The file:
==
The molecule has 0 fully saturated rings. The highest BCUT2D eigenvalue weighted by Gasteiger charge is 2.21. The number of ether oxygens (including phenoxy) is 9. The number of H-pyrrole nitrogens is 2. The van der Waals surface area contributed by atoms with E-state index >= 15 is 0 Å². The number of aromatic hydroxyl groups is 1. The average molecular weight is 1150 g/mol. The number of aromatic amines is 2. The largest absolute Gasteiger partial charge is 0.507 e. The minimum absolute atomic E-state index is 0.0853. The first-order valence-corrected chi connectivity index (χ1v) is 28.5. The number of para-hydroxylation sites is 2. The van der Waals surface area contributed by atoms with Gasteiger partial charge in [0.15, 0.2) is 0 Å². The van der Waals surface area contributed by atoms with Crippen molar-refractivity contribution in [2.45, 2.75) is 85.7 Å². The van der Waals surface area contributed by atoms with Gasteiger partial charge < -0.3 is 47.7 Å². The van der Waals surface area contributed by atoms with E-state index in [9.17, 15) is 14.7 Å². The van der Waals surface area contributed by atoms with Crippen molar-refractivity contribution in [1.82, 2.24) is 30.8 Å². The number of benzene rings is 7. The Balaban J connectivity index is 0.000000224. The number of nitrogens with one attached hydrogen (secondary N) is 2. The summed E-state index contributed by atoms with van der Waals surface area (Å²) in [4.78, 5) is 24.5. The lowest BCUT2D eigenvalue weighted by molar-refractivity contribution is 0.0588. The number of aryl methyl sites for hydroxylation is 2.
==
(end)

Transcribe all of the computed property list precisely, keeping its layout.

The molecule has 0 fully saturated rings. The highest BCUT2D eigenvalue weighted by Gasteiger charge is 2.21. The number of ether oxygens (including phenoxy) is 9. The number of H-pyrrole nitrogens is 2. The van der Waals surface area contributed by atoms with E-state index >= 15 is 0 Å². The number of aromatic hydroxyl groups is 1. The average molecular weight is 1150 g/mol. The number of aromatic amines is 2. The largest absolute Gasteiger partial charge is 0.507 e. The minimum absolute atomic E-state index is 0.0853. The first-order valence-corrected chi connectivity index (χ1v) is 28.5. The number of para-hydroxylation sites is 2. The van der Waals surface area contributed by atoms with Gasteiger partial charge in [0.15, 0.2) is 0 Å². The van der Waals surface area contributed by atoms with Crippen molar-refractivity contribution in [2.45, 2.75) is 85.7 Å². The van der Waals surface area contributed by atoms with Gasteiger partial charge < -0.3 is 47.7 Å². The van der Waals surface area contributed by atoms with E-state index in [9.17, 15) is 14.7 Å². The van der Waals surface area contributed by atoms with Crippen molar-refractivity contribution in [1.82, 2.24) is 30.8 Å². The number of benzene rings is 7. The Balaban J connectivity index is 0.000000224. The number of nitrogens with one attached hydrogen (secondary N) is 2. The summed E-state index contributed by atoms with van der Waals surface area (Å²) in [4.78, 5) is 24.5. The lowest BCUT2D eigenvalue weighted by molar-refractivity contribution is 0.0588. The number of aryl methyl sites for hydroxylation is 2.